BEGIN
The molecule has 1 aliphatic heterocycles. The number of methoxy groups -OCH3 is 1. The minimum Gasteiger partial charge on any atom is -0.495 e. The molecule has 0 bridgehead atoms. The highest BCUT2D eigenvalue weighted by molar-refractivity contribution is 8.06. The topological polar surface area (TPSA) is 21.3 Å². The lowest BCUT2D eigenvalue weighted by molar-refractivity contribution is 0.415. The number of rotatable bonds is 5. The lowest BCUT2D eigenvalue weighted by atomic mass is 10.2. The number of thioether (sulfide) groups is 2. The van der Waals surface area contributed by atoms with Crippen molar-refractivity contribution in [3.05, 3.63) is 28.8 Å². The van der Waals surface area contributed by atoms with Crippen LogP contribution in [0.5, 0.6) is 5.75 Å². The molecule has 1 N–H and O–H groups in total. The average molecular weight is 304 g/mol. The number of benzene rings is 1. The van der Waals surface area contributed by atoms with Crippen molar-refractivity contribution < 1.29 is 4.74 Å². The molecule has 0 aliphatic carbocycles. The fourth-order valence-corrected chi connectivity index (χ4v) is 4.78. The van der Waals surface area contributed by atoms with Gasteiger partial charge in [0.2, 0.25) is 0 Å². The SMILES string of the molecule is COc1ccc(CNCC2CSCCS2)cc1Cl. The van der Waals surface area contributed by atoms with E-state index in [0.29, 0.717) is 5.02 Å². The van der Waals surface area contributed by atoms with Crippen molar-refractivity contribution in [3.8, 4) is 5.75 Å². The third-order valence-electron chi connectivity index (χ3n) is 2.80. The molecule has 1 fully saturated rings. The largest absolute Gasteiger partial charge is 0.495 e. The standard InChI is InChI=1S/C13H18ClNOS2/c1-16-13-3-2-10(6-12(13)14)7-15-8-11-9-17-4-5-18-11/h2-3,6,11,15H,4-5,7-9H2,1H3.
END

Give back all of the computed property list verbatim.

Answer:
The molecule has 1 aliphatic heterocycles. The number of methoxy groups -OCH3 is 1. The minimum Gasteiger partial charge on any atom is -0.495 e. The molecule has 0 bridgehead atoms. The highest BCUT2D eigenvalue weighted by molar-refractivity contribution is 8.06. The topological polar surface area (TPSA) is 21.3 Å². The lowest BCUT2D eigenvalue weighted by molar-refractivity contribution is 0.415. The number of rotatable bonds is 5. The lowest BCUT2D eigenvalue weighted by atomic mass is 10.2. The number of thioether (sulfide) groups is 2. The van der Waals surface area contributed by atoms with Crippen molar-refractivity contribution in [3.05, 3.63) is 28.8 Å². The van der Waals surface area contributed by atoms with Crippen LogP contribution in [0.5, 0.6) is 5.75 Å². The molecule has 1 N–H and O–H groups in total. The average molecular weight is 304 g/mol. The number of benzene rings is 1. The van der Waals surface area contributed by atoms with Crippen molar-refractivity contribution < 1.29 is 4.74 Å². The molecule has 0 aliphatic carbocycles. The fourth-order valence-corrected chi connectivity index (χ4v) is 4.78. The van der Waals surface area contributed by atoms with Gasteiger partial charge in [0.2, 0.25) is 0 Å². The SMILES string of the molecule is COc1ccc(CNCC2CSCCS2)cc1Cl. The van der Waals surface area contributed by atoms with E-state index in [0.29, 0.717) is 5.02 Å². The van der Waals surface area contributed by atoms with Crippen molar-refractivity contribution in [3.8, 4) is 5.75 Å². The third-order valence-electron chi connectivity index (χ3n) is 2.80. The molecule has 1 fully saturated rings. The largest absolute Gasteiger partial charge is 0.495 e. The standard InChI is InChI=1S/C13H18ClNOS2/c1-16-13-3-2-10(6-12(13)14)7-15-8-11-9-17-4-5-18-11/h2-3,6,11,15H,4-5,7-9H2,1H3.